Wednesday, February 10
Teams of students will work eight straight hours to protect a simulated city's power and water utilities from cyber attackers. The competition will be 8 a.m. to 4 p.m. Saturday, Feb. 13, in Room 1313 of Iowa State’s Coover Hall. The event is free and open to the public.
A simple change in diet could boost vitamin D levels for millions of Americans suffering from Type 2 diabetes, according to new research from Iowa State University. The team of researchers found diabetic rats fed an egg-based diet had higher concentrations of vitamin D, improved blood glucose levels and gained less weight.
Iowa State's Zengyi Shao and Jean-Philippe Tessonnier are combining the tools of biology and chemistry to create new biorenewable products. Their hybrid conversion technology is featured on the cover of the Feb. 12 issue of the journal Angewandte Chemie International Edition.
Iowa State University researchers found a link between negative media stories about Muslims and support for military action and restrictions against Muslims. The research, published in the journal Communication Research, was designed to gauge the influence of media coverage portraying Muslims as terrorists.
ISU researchers have found evidence that a “housekeeping” gene present in every cell of the body may have a link to male infertility. The results of the study suggest that deficiency of the SMN gene could have different effects in males and females.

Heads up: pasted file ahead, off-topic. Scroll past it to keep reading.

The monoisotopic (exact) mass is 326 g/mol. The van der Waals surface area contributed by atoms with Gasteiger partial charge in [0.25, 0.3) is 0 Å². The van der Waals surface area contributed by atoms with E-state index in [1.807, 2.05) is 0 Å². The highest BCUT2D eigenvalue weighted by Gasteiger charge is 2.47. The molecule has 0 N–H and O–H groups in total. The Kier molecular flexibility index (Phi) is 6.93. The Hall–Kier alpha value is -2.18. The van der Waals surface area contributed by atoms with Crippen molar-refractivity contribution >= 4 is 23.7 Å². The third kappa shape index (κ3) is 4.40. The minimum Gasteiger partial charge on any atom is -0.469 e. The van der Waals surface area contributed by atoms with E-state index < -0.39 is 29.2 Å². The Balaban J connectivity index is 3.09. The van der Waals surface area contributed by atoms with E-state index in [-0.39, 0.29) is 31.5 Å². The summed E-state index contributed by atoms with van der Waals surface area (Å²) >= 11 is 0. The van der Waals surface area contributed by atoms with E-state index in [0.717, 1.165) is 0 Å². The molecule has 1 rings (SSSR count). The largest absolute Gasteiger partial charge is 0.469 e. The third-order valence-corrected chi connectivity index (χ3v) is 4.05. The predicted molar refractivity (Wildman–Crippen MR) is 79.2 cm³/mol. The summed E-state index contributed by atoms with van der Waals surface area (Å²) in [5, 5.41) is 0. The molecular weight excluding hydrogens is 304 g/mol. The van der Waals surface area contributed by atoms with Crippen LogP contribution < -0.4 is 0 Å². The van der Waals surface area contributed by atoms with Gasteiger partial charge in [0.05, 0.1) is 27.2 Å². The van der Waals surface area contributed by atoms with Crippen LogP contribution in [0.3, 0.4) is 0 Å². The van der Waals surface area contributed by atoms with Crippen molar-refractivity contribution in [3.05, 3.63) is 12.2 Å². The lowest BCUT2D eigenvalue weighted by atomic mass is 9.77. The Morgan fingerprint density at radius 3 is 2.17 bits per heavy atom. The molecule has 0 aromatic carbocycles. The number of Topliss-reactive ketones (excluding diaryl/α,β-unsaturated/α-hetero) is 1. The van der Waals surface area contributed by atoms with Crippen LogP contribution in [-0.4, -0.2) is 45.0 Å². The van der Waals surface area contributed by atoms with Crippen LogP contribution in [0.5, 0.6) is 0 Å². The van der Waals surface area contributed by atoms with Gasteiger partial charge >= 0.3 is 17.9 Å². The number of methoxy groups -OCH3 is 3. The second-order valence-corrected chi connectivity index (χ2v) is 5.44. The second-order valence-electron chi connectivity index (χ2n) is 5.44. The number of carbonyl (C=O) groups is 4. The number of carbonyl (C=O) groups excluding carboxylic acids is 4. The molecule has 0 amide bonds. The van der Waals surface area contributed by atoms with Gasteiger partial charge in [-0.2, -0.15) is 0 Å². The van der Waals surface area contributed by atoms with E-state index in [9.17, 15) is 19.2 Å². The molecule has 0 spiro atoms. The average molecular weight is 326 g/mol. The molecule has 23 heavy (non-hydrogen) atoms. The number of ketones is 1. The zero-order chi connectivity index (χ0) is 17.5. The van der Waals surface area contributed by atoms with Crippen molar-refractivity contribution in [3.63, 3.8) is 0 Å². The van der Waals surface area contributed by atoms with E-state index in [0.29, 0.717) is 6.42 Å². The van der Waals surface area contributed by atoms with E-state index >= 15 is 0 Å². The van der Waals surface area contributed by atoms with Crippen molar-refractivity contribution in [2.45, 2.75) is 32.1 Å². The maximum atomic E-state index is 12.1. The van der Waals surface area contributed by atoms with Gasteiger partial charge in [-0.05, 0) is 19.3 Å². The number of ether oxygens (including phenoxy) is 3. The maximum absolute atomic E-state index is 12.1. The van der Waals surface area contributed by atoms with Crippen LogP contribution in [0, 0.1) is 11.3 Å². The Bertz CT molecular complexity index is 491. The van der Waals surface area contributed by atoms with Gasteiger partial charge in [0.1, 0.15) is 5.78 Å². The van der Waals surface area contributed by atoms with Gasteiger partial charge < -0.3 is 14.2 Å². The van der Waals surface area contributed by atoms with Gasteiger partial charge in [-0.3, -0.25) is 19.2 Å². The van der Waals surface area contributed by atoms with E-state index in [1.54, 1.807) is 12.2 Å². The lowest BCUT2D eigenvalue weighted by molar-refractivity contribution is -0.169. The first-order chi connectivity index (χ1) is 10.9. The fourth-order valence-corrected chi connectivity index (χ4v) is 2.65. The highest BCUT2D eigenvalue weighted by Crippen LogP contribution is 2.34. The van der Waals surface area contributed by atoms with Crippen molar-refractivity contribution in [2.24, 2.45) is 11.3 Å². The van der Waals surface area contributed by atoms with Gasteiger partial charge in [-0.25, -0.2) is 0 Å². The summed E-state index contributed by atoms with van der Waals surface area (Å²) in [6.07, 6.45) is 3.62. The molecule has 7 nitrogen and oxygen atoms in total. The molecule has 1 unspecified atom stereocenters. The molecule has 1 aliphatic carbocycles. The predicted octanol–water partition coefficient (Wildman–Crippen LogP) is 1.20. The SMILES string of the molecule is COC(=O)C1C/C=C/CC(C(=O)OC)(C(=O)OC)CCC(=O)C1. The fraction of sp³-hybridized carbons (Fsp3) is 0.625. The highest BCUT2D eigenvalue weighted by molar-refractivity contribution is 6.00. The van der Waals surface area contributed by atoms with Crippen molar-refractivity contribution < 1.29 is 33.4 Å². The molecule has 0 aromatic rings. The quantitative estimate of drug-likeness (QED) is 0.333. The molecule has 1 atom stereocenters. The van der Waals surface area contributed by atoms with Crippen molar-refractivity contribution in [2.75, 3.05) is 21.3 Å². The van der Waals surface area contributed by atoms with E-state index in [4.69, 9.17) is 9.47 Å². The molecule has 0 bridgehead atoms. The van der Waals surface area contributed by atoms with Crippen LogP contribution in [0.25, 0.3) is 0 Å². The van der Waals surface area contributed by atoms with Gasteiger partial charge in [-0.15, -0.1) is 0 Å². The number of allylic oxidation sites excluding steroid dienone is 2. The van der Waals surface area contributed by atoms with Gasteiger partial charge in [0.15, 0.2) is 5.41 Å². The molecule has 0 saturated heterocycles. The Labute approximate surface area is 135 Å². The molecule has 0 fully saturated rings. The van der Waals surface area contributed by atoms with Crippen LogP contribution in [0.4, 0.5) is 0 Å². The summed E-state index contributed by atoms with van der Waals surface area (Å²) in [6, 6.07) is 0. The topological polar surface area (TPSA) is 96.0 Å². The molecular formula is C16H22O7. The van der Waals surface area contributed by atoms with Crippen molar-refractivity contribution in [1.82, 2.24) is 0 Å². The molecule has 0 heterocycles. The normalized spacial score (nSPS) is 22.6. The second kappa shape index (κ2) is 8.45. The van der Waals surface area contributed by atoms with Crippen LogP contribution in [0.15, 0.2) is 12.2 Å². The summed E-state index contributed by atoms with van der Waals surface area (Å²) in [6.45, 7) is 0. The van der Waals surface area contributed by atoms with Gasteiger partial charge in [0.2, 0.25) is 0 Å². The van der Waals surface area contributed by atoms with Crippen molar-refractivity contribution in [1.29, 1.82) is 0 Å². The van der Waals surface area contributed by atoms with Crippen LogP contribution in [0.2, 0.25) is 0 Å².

The Presidential Initiative for Interdisciplinary Research in Data Driven Science is advancing the work of four new research teams. Two teams have won research support to launch projects in digital agriculture and intelligent text analysis; two teams have won development support for proposals in sustainable cities and combining data platforms. Another round of presidential research awards is expected to be announced in February.
The Martin Luther King Jr. Legacy Series keynote address by Wes Moore has been rescheduled for Thursday, Feb. 11, at 8 p.m. in the Memorial Union Sun Room.
Iowa State's Ming-Chen Hsu and his research group are developing computer modeling technologies that help engineers design better machines. The models are being applied to wind turbines, artificial hearts and gas turbines. Hsu said the models can save time and money by replacing the production and study of prototypes.